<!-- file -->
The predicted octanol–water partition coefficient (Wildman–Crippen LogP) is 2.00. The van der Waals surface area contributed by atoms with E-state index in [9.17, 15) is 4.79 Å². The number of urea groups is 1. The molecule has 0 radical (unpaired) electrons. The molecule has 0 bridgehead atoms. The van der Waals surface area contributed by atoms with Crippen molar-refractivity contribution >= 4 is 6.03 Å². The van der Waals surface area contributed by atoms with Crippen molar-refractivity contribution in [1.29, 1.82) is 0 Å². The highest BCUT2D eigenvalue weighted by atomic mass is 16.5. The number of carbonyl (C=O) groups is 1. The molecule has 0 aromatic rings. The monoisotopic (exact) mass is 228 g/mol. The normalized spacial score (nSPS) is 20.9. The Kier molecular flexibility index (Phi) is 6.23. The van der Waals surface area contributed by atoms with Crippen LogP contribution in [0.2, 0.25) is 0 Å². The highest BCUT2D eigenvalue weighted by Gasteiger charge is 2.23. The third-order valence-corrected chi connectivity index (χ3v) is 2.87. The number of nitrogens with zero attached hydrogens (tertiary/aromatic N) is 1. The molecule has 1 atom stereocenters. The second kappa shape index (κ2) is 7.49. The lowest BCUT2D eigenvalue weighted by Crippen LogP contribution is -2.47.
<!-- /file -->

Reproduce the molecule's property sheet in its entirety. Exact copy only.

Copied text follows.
The predicted octanol–water partition coefficient (Wildman–Crippen LogP) is 2.00. The van der Waals surface area contributed by atoms with E-state index in [9.17, 15) is 4.79 Å². The number of urea groups is 1. The molecule has 0 radical (unpaired) electrons. The molecule has 0 bridgehead atoms. The van der Waals surface area contributed by atoms with Crippen molar-refractivity contribution >= 4 is 6.03 Å². The van der Waals surface area contributed by atoms with Crippen molar-refractivity contribution in [1.29, 1.82) is 0 Å². The highest BCUT2D eigenvalue weighted by atomic mass is 16.5. The number of carbonyl (C=O) groups is 1. The molecule has 0 aromatic rings. The monoisotopic (exact) mass is 228 g/mol. The normalized spacial score (nSPS) is 20.9. The Kier molecular flexibility index (Phi) is 6.23. The van der Waals surface area contributed by atoms with Crippen LogP contribution in [0.2, 0.25) is 0 Å². The highest BCUT2D eigenvalue weighted by Gasteiger charge is 2.23. The third-order valence-corrected chi connectivity index (χ3v) is 2.87. The number of nitrogens with zero attached hydrogens (tertiary/aromatic N) is 1. The molecule has 1 atom stereocenters. The second kappa shape index (κ2) is 7.49. The lowest BCUT2D eigenvalue weighted by Crippen LogP contribution is -2.47.